The Maple Sugar Book

"A complete syrup and sugar maker comprises in himself a woodcutter, a forester, a botanist, an ecologist, a meteorologist, an agronomist, a chemist, a cook, an economist, and a merchant.  Sugaring is an art, an education, and a maintenance."

 

Helen and Scott Nearing
The Maple Sugar Book, 1950

Threats to Maple Trees

The Asian longhorned beetle (ALB) is an invasive insect that feeds on certain species of hardwood trees, eventually killing them. The ALB especially likes maple tree.  The ALB most likely came to the United States inside wood packing material from Asia. Since it was first discovered in Brooklyn, New York in 1996, the beetle has caused tens of thousands of trees to be destroyed in Illinois, Massachusetts, New Jersey and New York. If the ALB were to become established here, it could become one of the most destructive and costly pests ever to enter the United States. If we don’t find and stop the ALB, we’ll lose more than trees. We’ll lose industries worth billions of dollars – and wildlife habitats too. Our yards and neighborhoods will take decades to recover.

Read More at Beetle Busters

MapleAcres
Buckets Down; Bottling Caught Up PDF Print
Sunday, 07 April 2019 19:23

Into the woods by 7:30 AM.  Got syrup on the finishing pan by 8:00 AM.  Our goal was to finish and bottle three milk cans.  That takes a lot of focus but we got it done.  Took longer then expected because we filled a lot of specialty bottles.  It takes filling four of the 250 ml bottles to replace filling one quart bottle.  That’s 4:1 bottles to fill.  We have 88 gallons bottled now.

 

All the spouts and buckets are down.  That’s a big item completed.  The evaporator is empty.  We have about 11 gallons of sap to finish.  Hoping that will give us 2-5 gallons more of syrup.

 
The 6th Batch PDF Print
Saturday, 06 April 2019 15:40

Into the woods by 6:30 AM.  Soaking the syrup pan worked well. Quick cleanup this morning.  Struggled to get the fire going.  Used a big piece of wood which elevated the kindling too high causing too much draft.  Still managed with one match, but took longer then usual to catch.

 

R/O going by 7:15 AM.  Done by 10:45 AM: 81 gallons/hour.  Will shop around for membranes before next season.

 

5 batches into the milk can.  By 12:30 PM we were done cooking, but continued carefully cooking to reduce the amount of sap in the evaporator to making emptying, finishing and cleaning it easier.  This requires careful attention to firing and monitoring sap level in the evaporator:  no more sap to add if the fire gets too hot.  Have to carefully simmer it down.  A 6th batch became ready so we took it off.  The fire was very low by that point.  We had R/O water nearby if needed.  We spread out the fire under the evaporator and closed the damper causing the heat to rapidly disperse.  We achieved our goal:  the sap level is very low and the fire and residual heat will not burn the pans.  This will make the remaining evaporator work easier.    Some seasons we end up with 30+ gallons to finish off.  Takes time to finish.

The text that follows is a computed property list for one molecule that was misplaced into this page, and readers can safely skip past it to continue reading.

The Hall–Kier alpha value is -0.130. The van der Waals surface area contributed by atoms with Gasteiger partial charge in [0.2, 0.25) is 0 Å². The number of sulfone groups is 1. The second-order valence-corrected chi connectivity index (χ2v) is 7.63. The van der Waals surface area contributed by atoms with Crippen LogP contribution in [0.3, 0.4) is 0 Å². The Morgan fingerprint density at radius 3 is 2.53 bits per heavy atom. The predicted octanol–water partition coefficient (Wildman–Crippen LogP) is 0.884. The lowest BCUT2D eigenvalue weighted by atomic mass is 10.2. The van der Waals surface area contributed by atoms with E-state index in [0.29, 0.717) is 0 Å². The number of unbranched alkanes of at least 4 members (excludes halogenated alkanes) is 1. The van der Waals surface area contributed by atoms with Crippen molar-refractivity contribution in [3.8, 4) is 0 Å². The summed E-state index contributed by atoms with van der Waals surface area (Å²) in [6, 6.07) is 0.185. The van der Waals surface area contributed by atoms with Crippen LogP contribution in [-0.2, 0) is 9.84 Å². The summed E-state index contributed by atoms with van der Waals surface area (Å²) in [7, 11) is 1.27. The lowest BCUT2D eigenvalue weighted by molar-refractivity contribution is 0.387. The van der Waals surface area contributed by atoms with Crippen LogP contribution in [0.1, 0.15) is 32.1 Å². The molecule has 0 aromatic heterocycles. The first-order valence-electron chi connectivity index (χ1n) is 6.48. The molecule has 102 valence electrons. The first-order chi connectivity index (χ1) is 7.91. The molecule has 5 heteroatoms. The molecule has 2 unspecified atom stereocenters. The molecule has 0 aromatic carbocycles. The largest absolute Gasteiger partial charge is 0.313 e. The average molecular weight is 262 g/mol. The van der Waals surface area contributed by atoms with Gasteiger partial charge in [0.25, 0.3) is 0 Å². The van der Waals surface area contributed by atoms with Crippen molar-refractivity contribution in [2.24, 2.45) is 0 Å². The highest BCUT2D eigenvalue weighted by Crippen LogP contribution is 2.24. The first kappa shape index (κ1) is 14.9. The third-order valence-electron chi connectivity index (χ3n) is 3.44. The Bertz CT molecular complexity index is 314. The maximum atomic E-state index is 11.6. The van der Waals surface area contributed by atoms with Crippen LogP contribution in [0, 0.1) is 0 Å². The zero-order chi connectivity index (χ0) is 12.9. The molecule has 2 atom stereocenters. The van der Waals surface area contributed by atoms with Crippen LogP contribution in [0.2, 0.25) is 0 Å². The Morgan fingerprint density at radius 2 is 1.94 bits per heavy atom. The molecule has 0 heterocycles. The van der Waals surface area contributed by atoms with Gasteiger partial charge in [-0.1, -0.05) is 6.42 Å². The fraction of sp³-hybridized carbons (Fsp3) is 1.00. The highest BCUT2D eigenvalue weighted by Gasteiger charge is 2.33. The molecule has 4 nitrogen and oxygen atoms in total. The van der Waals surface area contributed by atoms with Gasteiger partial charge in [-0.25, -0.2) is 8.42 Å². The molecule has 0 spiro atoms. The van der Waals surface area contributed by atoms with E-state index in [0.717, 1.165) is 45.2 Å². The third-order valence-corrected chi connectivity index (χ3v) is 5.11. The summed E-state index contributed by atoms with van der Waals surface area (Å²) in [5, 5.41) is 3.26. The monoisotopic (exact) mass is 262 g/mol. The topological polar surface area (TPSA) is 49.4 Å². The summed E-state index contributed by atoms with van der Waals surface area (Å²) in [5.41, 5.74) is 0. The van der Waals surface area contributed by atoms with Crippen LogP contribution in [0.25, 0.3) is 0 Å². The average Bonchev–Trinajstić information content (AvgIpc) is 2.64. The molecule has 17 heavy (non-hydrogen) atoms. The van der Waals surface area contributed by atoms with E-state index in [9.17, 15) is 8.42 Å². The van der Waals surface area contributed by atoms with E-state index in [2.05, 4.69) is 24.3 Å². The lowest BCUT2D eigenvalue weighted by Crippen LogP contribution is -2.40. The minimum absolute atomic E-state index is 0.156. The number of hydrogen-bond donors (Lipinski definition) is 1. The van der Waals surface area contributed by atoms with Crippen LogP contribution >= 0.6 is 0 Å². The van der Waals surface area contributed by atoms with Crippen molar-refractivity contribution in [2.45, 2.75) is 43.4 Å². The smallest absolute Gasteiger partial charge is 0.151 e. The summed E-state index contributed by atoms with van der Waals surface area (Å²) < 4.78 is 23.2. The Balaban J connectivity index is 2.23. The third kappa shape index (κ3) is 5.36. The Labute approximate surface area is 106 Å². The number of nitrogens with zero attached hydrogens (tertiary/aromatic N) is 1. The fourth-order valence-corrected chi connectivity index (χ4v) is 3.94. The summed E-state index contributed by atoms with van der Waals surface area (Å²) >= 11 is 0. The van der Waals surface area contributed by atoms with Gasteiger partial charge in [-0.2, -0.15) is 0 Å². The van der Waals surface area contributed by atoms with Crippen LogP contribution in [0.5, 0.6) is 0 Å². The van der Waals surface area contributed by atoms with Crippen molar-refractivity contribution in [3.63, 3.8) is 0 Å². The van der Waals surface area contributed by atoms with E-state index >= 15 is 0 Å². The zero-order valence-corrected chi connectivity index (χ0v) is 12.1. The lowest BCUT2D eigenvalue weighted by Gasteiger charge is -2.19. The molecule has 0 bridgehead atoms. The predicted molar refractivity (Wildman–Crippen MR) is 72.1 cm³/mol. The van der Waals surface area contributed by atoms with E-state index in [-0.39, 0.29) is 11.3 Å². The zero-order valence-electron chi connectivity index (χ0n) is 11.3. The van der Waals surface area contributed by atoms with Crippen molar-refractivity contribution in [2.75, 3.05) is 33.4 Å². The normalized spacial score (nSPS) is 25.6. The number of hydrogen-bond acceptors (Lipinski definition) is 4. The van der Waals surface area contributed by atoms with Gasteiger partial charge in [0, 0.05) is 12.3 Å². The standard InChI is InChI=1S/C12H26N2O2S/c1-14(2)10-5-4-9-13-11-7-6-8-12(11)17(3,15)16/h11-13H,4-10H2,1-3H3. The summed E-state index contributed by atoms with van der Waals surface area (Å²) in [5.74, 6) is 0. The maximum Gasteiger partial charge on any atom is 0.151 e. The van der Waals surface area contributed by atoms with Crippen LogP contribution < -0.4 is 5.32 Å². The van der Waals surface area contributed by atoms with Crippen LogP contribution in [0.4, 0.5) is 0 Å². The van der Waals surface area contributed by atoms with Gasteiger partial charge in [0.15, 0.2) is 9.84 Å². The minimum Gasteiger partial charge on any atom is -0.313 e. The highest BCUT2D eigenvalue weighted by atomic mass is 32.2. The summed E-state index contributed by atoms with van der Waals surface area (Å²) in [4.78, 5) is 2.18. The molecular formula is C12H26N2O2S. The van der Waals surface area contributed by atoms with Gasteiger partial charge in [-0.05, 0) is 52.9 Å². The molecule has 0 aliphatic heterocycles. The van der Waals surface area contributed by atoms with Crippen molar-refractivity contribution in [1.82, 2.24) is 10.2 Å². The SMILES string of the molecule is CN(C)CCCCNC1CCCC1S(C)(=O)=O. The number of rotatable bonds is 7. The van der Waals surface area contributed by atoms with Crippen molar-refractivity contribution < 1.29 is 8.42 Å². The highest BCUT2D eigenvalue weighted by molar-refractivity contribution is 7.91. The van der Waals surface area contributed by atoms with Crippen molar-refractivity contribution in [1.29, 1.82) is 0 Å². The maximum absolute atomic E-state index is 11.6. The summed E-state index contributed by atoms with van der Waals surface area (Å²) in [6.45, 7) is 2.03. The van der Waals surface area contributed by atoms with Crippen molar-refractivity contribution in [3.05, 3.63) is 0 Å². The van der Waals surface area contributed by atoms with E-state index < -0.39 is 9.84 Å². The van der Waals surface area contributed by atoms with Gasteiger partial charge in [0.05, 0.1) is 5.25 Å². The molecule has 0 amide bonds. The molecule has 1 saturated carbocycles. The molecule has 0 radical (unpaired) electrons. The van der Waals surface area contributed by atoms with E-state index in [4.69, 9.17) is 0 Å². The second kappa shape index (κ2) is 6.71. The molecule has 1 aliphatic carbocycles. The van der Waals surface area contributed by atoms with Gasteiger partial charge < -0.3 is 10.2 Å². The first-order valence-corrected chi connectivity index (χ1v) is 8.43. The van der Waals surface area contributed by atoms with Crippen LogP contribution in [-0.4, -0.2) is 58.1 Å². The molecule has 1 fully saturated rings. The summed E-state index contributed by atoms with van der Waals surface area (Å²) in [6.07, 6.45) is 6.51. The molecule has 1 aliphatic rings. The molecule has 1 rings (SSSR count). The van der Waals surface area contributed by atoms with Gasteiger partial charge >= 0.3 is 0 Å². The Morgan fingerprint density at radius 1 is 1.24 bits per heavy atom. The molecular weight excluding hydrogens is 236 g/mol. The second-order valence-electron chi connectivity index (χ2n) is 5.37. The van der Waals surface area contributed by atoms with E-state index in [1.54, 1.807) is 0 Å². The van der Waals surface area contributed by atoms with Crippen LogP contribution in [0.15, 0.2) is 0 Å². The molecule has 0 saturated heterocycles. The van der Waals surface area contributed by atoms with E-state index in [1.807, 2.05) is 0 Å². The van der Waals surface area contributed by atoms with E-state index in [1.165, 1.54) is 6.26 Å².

Batches into the milk can

1  8:00 AM

2  9:15 AM

3 10:05 AM

4 11:05 AM

5 12:00 PM

6   1:35 PM

 

Back to the farmhouse by 2:30 PM.

 
Last Collection PDF Print
Friday, 05 April 2019 18:08

Started at 2:45 PM . Finished by 4:30 PM.  285 gallons.   Still 2° Brix.  But this will be the last collection.   We used food grade grease on the fittings to the transfer pump.  That sealed any leaks ad we did not suck in air when emptying the collecting tank.  Emptied fast as we expected.

 

We loose freezing nights with days in 50s.  This will be our last collection.  We cook tomorrow then get into cleanup mode.

 

Into the woods by 1:30 PM.  Needed to run another wash cycle on the R/O and clean out the nitre from the syrup pan.  The pan is soaking and should be ready for the morning.

 
Big Day Bottling: Three Milk Cans PDF Print
Thursday, 04 April 2019 17:58

Into the woods by 7:30 AM to start the finishing pan.  First can ready to bottle by 9:30 AM and bottled by 10:30 AM.  Second can ready by 12:30 PM, bottled by 1:30 PM.  Third can ready by 2:50 PM bottled by 3:55 PM.  A good day.  Monitored temperature carefully so syrup stayed clear.    Found some better ways to warm bottles.  Interweave the empty bottles with the fulled bottles that are cooling.  The dissipating heat warms the bottle awaiting filling.  Back to the farmhouse by 4:30 PM.  Satisfying to get this much bottled.  1 ¾ cans still waiting for bottling.